1. The facts involved in this appeal are as follows: The appellant who was the plaintiff in the Court below obtained a mortgage from the Respondent No. 1, Indar Singh, in respect of several, properties out of which only one is in dispute in this appeal. In this property Indar Singh had only a reversionary interest on the death of a certain lady at the date of the mortgage. After the mortgage the lady died and the contesting respondent, viz., Babu Girdhari Lal obtained at an auction purchase this property. When the appellant put his mortgage into suit Babu Girdhari Lal raised the plea that the mortgage of the property in question by Inder Singh was invalid and did not convey any right to sell it. The appellant relied on Section 43 of the Transfer of Property Act and the question arose whether the plaintiff was or was not aware at the date of the mortgage of the fact that Indar Singh's interest in the property in question was only that of a reversionary and not that of an absolute proprietor. The lower appellate Court has found in the clearest terms possible that the plaintiff was aware of the true interest of Indar Singh in the property. Now the question is whether in the circumstances Section 43 of the Transfer of Property Act would apply and would entitle the plaintiff to sell the property. If the answer be in the affirmative a further question would arise whether Babu Girdhari Lal would be bound to give up the property in the circumstances of the present case.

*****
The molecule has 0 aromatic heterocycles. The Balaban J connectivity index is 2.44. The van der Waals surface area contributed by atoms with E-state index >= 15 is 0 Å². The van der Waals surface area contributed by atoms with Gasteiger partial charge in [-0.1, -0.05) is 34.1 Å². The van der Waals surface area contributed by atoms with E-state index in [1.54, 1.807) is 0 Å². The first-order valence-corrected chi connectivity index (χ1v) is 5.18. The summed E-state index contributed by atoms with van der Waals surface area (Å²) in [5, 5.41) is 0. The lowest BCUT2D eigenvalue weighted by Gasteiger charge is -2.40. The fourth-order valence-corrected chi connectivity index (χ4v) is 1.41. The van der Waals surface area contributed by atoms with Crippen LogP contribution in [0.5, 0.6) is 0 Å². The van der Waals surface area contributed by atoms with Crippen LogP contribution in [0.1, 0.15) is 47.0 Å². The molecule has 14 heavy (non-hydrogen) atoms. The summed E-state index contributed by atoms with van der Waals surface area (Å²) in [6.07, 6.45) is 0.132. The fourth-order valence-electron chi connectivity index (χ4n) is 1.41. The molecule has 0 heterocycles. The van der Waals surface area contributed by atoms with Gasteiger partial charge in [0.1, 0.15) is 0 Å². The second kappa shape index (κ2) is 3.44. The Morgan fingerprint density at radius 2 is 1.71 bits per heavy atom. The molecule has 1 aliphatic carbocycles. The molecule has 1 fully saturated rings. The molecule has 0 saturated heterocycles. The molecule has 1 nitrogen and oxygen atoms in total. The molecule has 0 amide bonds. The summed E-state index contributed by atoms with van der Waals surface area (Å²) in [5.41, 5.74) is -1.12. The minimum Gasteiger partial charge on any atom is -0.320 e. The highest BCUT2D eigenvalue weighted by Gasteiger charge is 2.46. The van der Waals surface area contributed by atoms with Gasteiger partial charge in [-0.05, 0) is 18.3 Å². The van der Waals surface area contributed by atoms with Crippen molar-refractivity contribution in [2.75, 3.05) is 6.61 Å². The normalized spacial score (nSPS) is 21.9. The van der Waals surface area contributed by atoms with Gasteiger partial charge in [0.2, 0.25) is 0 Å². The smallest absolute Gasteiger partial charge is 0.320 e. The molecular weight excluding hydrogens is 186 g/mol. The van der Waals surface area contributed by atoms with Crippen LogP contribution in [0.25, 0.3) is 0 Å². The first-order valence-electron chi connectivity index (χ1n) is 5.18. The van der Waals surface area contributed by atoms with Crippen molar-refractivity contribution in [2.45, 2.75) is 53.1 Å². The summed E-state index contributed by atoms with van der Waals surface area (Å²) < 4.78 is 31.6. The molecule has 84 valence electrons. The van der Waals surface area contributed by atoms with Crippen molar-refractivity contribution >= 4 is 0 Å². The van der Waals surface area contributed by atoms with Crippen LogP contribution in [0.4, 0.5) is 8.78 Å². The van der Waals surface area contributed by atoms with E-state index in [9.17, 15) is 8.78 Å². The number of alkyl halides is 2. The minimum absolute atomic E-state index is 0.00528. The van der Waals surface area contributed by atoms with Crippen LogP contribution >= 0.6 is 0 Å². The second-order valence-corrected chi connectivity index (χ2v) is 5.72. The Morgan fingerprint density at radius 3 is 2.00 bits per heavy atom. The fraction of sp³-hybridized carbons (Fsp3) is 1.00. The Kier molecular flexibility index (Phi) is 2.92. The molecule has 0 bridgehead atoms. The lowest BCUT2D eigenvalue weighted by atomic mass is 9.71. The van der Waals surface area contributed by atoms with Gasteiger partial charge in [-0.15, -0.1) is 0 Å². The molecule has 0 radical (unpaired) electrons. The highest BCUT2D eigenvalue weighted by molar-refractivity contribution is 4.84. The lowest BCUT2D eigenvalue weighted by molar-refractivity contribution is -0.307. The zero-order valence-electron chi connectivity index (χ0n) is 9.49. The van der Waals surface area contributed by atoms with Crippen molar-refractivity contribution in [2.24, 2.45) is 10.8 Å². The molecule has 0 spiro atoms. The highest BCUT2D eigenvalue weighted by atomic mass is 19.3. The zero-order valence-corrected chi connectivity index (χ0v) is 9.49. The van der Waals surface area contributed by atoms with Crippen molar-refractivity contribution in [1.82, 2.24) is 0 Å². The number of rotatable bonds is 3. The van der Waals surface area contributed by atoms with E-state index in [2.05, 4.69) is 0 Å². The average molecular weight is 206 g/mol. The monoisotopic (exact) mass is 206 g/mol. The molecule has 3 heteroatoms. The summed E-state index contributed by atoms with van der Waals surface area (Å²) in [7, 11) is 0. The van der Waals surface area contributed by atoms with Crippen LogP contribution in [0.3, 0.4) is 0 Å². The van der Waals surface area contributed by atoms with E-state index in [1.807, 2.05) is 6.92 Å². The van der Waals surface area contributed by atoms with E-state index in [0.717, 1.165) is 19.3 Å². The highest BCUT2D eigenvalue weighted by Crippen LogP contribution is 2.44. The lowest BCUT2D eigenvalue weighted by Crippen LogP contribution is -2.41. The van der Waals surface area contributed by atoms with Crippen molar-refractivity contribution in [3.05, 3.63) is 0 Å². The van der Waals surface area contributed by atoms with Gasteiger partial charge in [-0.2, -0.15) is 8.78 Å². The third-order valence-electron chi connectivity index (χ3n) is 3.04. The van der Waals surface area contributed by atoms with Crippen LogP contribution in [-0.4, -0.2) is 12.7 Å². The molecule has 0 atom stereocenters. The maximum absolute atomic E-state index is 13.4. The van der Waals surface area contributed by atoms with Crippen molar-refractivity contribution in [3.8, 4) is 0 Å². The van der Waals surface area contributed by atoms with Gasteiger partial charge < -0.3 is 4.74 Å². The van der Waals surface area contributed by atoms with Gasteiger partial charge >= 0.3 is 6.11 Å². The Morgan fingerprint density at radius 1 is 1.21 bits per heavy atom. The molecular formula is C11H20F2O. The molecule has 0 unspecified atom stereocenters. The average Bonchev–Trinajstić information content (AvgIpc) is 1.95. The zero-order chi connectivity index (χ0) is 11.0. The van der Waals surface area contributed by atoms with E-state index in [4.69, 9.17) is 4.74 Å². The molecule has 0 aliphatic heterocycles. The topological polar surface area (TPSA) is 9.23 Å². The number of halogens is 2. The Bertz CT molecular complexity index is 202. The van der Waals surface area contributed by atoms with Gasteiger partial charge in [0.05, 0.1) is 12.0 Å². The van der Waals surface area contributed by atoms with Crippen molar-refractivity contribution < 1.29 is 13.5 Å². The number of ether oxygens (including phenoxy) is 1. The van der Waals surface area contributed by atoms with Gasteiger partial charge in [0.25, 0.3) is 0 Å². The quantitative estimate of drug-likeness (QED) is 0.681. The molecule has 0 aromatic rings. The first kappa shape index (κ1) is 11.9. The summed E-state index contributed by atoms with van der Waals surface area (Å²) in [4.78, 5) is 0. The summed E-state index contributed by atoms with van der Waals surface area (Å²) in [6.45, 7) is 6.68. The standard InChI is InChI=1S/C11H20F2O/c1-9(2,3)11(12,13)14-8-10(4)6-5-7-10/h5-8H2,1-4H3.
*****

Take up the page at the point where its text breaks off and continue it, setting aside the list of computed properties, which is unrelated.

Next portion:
2. We are, however, of opinion that Section 43 of the Transfer of Property Act does not apply in favour of the appellant. Section 43 is based on equitable principles. It is only when a transferee is led into the belief of absolute title on the part of the transferor and acts on the representation of the transferor that he is entitled to take advantage of the fact that the transferor later on becomes the owner of the property. If that were not so, Sections 6 and 43 of the Transfer of Property Act would conflict. Section 43 of the Transfer of Property Act opens with these words: 'Where a person erroneously represents.' The word 'represents' clearly shows that the person in whose favour the equity is allowed to operate must have acted on the representation. The point has really been settled by numerous authorities and it would be enough to quote two cases only to support our decision: vide Pandiri Bangaram v. Karumoory Subbaraju  34 Mad 159 and Jagannath v. Dibbo  31 All 53.
3. In view of these decisions the other points raised in the grounds of appeal do not arise. The appeal is dismissed under Order 41, Rule 11, Civil P.C.